7 steps to better posture to create a healthy workplace
Towards the end of “It’s a Wonderful Life!” Jimmy Stewart’s George Bailey inferred a painstaking situation with the excitement of a college graduate. However, nothing stimulates as the taxing hours at work. If the back hurts? We tend to let out a screen rant from the epiglottis. Same tactic comes in handy while tackling jittery legs as well. What is the solution to release stress I used to wonder since forever? Call it a magical spell or random thoughts in the crooked mind, the following 7 postures occurred to me outa nowhere. For lovers of mystery, they are the archetypes to replicate Bedford Falls at Office. More or less.
7 sitting posture to replicate Bedford Falls at Office
Posture #1. At Par with the Eye-Line of the Computer
There. Our focal point on the monitor to which we stare all the time. Limitations are endless since dimensions lie within the top-half and the bottom-half of the screen. Once you figure that out, all you need to do is adjust the recliner for better legibility. This is an ideal posture for techies especially or the slouches who prefer working all day along on a computer.
Posture #2. At an arm-stretch from the work desk
Keeping a bare-minimum distance between your body and the desk is easily doable if you have an armrest on the chair. And, working involves lots of stretching and leaning forward one time too many. Which means, this is ideal for those with crutches on either side. Others? Try out, Posture #3.
Posture #3. The Un-Jog Posture.
The toes and the brain have certain inklings as perceived in Biology. Whereas, at Office, the toes on the ground and uncrossed legs awaken brain receptors. An expertise in Biology would brag about blood circulation in the brain and such. For the Un-Jog posture, though, the immobility is the selling factor.
Posture #4. Laid-back posture with the help of lumbar support
A lumbar support is anything but a pillow-equivalent that slants into your chair and facilitates the natural curving. Pick a good lumbar support for no one needs a curving that proves to be counterproductive. Meaning, this is ideal for slouches whose lumbar is as strong as an elephant.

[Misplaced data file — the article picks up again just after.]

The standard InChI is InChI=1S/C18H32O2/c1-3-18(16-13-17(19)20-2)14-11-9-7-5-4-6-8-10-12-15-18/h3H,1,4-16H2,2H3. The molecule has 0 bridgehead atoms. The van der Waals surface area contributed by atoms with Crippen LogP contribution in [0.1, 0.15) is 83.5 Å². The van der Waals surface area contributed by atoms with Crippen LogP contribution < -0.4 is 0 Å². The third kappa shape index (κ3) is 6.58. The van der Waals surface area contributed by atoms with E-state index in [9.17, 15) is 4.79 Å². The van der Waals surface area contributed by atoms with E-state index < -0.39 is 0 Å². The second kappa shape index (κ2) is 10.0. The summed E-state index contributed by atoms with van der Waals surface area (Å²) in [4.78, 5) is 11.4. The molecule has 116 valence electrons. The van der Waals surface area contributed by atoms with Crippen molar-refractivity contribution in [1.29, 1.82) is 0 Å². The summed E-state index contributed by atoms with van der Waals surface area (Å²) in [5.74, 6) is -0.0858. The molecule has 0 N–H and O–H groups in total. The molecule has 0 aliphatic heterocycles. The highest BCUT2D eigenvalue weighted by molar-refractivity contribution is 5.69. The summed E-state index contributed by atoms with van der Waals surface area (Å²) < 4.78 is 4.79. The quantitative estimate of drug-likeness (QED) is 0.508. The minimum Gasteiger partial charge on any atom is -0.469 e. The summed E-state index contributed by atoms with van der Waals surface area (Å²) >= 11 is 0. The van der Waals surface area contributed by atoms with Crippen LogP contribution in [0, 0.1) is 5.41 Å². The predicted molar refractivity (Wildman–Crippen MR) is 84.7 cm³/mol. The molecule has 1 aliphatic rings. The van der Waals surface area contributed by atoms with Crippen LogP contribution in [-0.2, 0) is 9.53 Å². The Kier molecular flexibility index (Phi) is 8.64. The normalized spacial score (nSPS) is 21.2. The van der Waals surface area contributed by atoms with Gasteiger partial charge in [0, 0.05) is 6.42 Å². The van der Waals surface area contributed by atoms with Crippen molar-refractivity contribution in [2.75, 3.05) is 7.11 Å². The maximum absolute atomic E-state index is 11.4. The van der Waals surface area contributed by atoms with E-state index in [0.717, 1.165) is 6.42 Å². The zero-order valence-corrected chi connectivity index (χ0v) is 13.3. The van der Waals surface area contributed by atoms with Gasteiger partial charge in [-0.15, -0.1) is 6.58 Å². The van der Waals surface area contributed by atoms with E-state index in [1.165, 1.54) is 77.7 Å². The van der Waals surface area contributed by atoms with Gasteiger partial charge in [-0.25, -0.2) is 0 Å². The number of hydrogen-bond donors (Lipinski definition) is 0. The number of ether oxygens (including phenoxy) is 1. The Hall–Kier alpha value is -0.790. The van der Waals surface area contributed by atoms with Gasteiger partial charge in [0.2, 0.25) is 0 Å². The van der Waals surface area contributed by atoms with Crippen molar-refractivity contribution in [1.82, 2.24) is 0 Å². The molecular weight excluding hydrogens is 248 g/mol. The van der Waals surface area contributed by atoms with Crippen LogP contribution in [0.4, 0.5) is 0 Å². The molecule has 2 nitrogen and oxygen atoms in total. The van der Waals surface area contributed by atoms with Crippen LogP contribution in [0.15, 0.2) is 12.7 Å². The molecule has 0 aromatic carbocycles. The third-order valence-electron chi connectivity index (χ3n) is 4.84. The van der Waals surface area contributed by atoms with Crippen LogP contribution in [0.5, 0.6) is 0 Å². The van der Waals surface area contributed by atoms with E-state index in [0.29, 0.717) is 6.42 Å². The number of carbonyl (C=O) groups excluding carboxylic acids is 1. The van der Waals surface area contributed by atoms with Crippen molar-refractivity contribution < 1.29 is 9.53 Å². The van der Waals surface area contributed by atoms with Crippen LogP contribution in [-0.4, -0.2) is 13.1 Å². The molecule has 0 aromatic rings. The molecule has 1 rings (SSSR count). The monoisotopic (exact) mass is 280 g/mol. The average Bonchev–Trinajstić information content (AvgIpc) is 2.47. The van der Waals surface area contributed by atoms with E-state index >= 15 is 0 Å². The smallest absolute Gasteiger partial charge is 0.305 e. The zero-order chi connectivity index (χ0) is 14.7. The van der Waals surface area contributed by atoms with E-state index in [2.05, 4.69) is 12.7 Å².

Posture #5. Upright Posture: Hips loosened, head steady, legs apart.
The edge of the seat is what’s being called a sweet-spot. For easy explanation, it is the verge or the far end of the seating. Arms on either side. Loosened hips. And, the legs apart would lead to a steady head. There is something called “Peripheral vision.” For that, one must sit in a way he/she is paying attention.
Posture #6. Boredom-Posture.
Boredom posture isn’t as easy as the title has it. The routine standing posture to shackle boredom requires workstation cubicle with a solid plateau. It works evenly no matter you use a computer at work. Or, anything likewise.
Posture #7. Anything that won’t leave you posted.
Cannot overrule the importance of deep breaths at work. Depending on the quality of the furniture, one might as well stop contemplating wily ideas to breathe. For the furniture, should compensate lumbar support and lurch forward with the same utmost ease of performing it. I mentioned this mostly because once you figure out a sweet-spot it is advisable to stay there forever as possible.
Statutory Warning: Tweaking the seat height to figure out a “couch-heaven” would eventually lead you into a strangle.
The Importance of Stranglehold and Wrestling
In wrestling, wrestlers pull off strangleholds when the bout boils down to its denouement. Why do they do that? To win the bout by way of preemptive measures of course. Apparently, Merriam-Webster has it – “It is a position of complete control that prevents something from developing.”
Okay. What sport teaches you is to master the uncontrollable stuff with a strong base, self-confidence, maneuvering of arms and legs in ways that leads to winning. Hope you have figured a way or two to come up with your own stranglehold. Thank You. Welcome Comments. Please don’t strangle me with gasp-induced questions, for I have a wonderful life ahead after this blog too.
Author- bio: Levin George is a Search Engine Optimizer at OfficeRock.com. He actively pursues interests related to latest internet marketing trends. He spends his leisure time reading, meditating and enjoying the joys of technology.